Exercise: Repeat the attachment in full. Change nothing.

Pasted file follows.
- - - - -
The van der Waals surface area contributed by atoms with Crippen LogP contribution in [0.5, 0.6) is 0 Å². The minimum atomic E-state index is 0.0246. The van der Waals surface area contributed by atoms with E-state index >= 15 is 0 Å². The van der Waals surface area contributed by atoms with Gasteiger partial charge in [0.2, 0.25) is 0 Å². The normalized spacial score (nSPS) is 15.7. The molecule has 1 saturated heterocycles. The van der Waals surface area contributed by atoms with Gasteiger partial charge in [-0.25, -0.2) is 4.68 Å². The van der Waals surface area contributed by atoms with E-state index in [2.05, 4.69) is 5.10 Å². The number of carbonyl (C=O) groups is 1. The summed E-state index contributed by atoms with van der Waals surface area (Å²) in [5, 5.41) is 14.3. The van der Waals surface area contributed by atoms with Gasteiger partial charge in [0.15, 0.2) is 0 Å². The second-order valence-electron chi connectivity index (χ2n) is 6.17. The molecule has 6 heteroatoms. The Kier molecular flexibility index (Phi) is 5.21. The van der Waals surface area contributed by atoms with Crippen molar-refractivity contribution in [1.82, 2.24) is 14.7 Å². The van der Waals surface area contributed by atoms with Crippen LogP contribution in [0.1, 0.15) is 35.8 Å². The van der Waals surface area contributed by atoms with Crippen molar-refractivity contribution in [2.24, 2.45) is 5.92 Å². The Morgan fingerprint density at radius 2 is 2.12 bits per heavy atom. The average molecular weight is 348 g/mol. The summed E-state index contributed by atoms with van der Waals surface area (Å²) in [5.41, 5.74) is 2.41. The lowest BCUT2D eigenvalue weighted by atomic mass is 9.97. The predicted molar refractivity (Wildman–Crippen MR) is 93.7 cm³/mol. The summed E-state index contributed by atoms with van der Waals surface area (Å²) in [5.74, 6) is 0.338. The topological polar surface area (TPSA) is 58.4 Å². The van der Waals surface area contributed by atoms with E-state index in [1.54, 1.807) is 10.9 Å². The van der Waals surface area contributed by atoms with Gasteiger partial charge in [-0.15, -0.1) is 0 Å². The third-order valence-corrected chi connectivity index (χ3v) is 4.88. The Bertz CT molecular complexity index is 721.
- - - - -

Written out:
The van der Waals surface area contributed by atoms with Crippen LogP contribution in [0.5, 0.6) is 0 Å². The minimum atomic E-state index is 0.0246. The van der Waals surface area contributed by atoms with E-state index >= 15 is 0 Å². The van der Waals surface area contributed by atoms with Gasteiger partial charge in [0.2, 0.25) is 0 Å². The normalized spacial score (nSPS) is 15.7. The molecule has 1 saturated heterocycles. The van der Waals surface area contributed by atoms with Gasteiger partial charge in [-0.25, -0.2) is 4.68 Å². The van der Waals surface area contributed by atoms with E-state index in [2.05, 4.69) is 5.10 Å². The number of carbonyl (C=O) groups is 1. The summed E-state index contributed by atoms with van der Waals surface area (Å²) in [5, 5.41) is 14.3. The van der Waals surface area contributed by atoms with Gasteiger partial charge in [0.15, 0.2) is 0 Å². The second-order valence-electron chi connectivity index (χ2n) is 6.17. The molecule has 6 heteroatoms. The Kier molecular flexibility index (Phi) is 5.21. The van der Waals surface area contributed by atoms with Crippen molar-refractivity contribution in [1.82, 2.24) is 14.7 Å². The van der Waals surface area contributed by atoms with Crippen LogP contribution in [0.1, 0.15) is 35.8 Å². The van der Waals surface area contributed by atoms with Crippen molar-refractivity contribution in [2.24, 2.45) is 5.92 Å². The Morgan fingerprint density at radius 2 is 2.12 bits per heavy atom. The average molecular weight is 348 g/mol. The summed E-state index contributed by atoms with van der Waals surface area (Å²) in [5.41, 5.74) is 2.41. The lowest BCUT2D eigenvalue weighted by atomic mass is 9.97. The predicted molar refractivity (Wildman–Crippen MR) is 93.7 cm³/mol. The summed E-state index contributed by atoms with van der Waals surface area (Å²) in [5.74, 6) is 0.338. The topological polar surface area (TPSA) is 58.4 Å². The van der Waals surface area contributed by atoms with E-state index in [1.54, 1.807) is 10.9 Å². The van der Waals surface area contributed by atoms with Gasteiger partial charge in [-0.15, -0.1) is 0 Å². The third-order valence-corrected chi connectivity index (χ3v) is 4.88. The Bertz CT molecular complexity index is 721.